We Continue the Work of Those
Who Were the First.

  • Electrical Engineering
  • Light & Lighting
  • Power Engineering
  • Transportation
  • Automation
  • Communication
  • Smart Buildings
  • Industry
  • Innovation

Current issue

ELEKTRO 12/2017 was released on December 6th 2017. Its digital version will be available on January 5th 2018.

Topic: Measurement, measuring devices and engineering; Testing and diagnostics

Main Article
Measurements on rotating machines using SFRA method
Application possibilities of ultra-capacitors or LiFePO4 batteries in trolley network of the Brno Public Transit Company

SVĚTLO (Light) 6/2017 was released on December 11th 2017. Its digital version will be available on january 11th 2018.

Lighting installations
The lighting of university building Centrale Supélec in Saclay in France
The light for our future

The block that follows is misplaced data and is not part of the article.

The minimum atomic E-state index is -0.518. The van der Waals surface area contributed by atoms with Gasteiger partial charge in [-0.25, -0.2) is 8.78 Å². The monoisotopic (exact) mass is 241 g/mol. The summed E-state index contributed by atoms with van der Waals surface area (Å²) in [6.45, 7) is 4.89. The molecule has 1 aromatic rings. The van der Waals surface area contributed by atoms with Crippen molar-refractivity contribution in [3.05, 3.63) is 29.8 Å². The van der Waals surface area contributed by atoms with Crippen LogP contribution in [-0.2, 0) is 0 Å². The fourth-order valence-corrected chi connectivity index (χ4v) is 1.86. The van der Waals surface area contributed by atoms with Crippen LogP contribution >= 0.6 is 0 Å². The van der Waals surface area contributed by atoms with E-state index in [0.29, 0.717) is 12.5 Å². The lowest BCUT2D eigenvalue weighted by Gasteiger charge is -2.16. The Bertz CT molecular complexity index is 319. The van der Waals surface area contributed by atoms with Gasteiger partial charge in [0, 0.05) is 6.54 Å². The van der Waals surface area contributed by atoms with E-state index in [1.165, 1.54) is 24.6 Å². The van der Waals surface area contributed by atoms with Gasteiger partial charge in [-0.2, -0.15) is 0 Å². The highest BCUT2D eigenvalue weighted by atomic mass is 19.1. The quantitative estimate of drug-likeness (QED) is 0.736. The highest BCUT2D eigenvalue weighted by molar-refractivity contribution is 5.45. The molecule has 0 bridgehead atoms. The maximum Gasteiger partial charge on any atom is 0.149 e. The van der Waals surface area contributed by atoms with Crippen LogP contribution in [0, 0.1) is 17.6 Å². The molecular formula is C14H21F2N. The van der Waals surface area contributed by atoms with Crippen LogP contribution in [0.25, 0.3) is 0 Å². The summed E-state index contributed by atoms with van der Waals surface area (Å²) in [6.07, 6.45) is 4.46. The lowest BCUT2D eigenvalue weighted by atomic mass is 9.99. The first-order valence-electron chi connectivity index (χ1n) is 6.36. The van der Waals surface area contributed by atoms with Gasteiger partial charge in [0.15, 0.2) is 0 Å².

Daylight
Application and judgment light guides Solatube®

New method for effective production of hydrogen peroxide for fuel cells

23.05.2016 | Phys.org | www.phys.org

Scientists have used sunlight to turn seawater (H2O) into hydrogen peroxide (H2O2), which can then be used in fuel cells to generate electricity. It is the first photocatalytic method of H2O2 production that achieves a high enough efficiency so that the H2O2 can be used in a fuel cell.

In the new study, the researchers led by Shunichi Fukuzumi at Osaka University, developed a new photoelectrochemical cell, which is basically a solar cell that produces H2O2. When sunlight illuminates the photocatalyst, the photocatalyst absorbs photons and uses the energy to initiate chemical reactions (seawater oxidation and the reduction of O2) in a way that ultimately produces H2O2.

New method for production of H2O2

After illuminating the cell for 24 hours, the concentration of H2O2 in the seawater reached about 48 mM, which greatly exceeds previous reported values of about 2 mM in pure water. Investigating the reason for this big difference, the researchers found that the negatively charged chlorine in seawater is mainly responsible for enhancing the photocatalytic activity and yielding the higher concentration.

Overall, the system has a total solar-to-electricity efficiency of 0.28%. (The photocatalytic production of H2O2 from seawater has an efficiency of 0.55%, and the fuel cell has an efficiency of 50%.)

Read more at Phys.org

Image Credit: Adobe Stock

-jk-